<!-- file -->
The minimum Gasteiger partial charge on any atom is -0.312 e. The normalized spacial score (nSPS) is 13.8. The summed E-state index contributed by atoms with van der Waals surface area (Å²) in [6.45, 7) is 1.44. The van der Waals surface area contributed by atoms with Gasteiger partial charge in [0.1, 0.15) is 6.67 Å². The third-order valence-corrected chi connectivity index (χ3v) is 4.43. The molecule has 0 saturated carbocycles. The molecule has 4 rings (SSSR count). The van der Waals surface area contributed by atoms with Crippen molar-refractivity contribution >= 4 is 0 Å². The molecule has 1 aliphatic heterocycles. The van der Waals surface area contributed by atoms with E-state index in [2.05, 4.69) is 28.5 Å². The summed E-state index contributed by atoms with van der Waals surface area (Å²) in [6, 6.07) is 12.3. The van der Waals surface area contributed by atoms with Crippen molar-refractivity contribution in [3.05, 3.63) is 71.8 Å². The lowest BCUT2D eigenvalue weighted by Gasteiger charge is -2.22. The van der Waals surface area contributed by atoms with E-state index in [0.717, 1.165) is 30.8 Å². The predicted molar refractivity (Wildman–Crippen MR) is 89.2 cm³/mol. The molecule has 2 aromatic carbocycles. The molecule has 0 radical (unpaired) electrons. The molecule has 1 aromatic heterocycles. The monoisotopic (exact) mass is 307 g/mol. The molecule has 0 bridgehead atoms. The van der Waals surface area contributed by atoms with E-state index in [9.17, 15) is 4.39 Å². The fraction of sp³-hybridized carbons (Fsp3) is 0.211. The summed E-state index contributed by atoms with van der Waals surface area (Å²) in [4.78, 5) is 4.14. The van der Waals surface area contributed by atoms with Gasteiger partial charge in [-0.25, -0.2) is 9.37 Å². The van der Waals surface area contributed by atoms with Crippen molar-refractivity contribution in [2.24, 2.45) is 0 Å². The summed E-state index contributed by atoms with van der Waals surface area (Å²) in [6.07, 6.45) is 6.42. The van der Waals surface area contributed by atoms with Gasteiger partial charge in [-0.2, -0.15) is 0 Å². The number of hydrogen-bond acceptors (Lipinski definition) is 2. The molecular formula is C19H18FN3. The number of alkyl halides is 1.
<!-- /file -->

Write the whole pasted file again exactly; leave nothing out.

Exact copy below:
The minimum Gasteiger partial charge on any atom is -0.312 e. The normalized spacial score (nSPS) is 13.8. The summed E-state index contributed by atoms with van der Waals surface area (Å²) in [6.45, 7) is 1.44. The van der Waals surface area contributed by atoms with Gasteiger partial charge in [0.1, 0.15) is 6.67 Å². The third-order valence-corrected chi connectivity index (χ3v) is 4.43. The molecule has 0 saturated carbocycles. The molecule has 4 rings (SSSR count). The van der Waals surface area contributed by atoms with Crippen molar-refractivity contribution >= 4 is 0 Å². The molecule has 1 aliphatic heterocycles. The van der Waals surface area contributed by atoms with E-state index in [2.05, 4.69) is 28.5 Å². The summed E-state index contributed by atoms with van der Waals surface area (Å²) in [6, 6.07) is 12.3. The van der Waals surface area contributed by atoms with Crippen molar-refractivity contribution in [3.05, 3.63) is 71.8 Å². The lowest BCUT2D eigenvalue weighted by Gasteiger charge is -2.22. The van der Waals surface area contributed by atoms with E-state index in [0.717, 1.165) is 30.8 Å². The predicted molar refractivity (Wildman–Crippen MR) is 89.2 cm³/mol. The molecule has 2 aromatic carbocycles. The molecule has 0 radical (unpaired) electrons. The molecule has 1 aromatic heterocycles. The monoisotopic (exact) mass is 307 g/mol. The molecule has 0 bridgehead atoms. The van der Waals surface area contributed by atoms with E-state index in [9.17, 15) is 4.39 Å². The fraction of sp³-hybridized carbons (Fsp3) is 0.211. The summed E-state index contributed by atoms with van der Waals surface area (Å²) in [4.78, 5) is 4.14. The van der Waals surface area contributed by atoms with Gasteiger partial charge in [-0.25, -0.2) is 9.37 Å². The van der Waals surface area contributed by atoms with Crippen molar-refractivity contribution in [2.24, 2.45) is 0 Å². The summed E-state index contributed by atoms with van der Waals surface area (Å²) in [6.07, 6.45) is 6.42. The van der Waals surface area contributed by atoms with Gasteiger partial charge in [-0.2, -0.15) is 0 Å². The number of hydrogen-bond acceptors (Lipinski definition) is 2. The molecular formula is C19H18FN3. The number of alkyl halides is 1.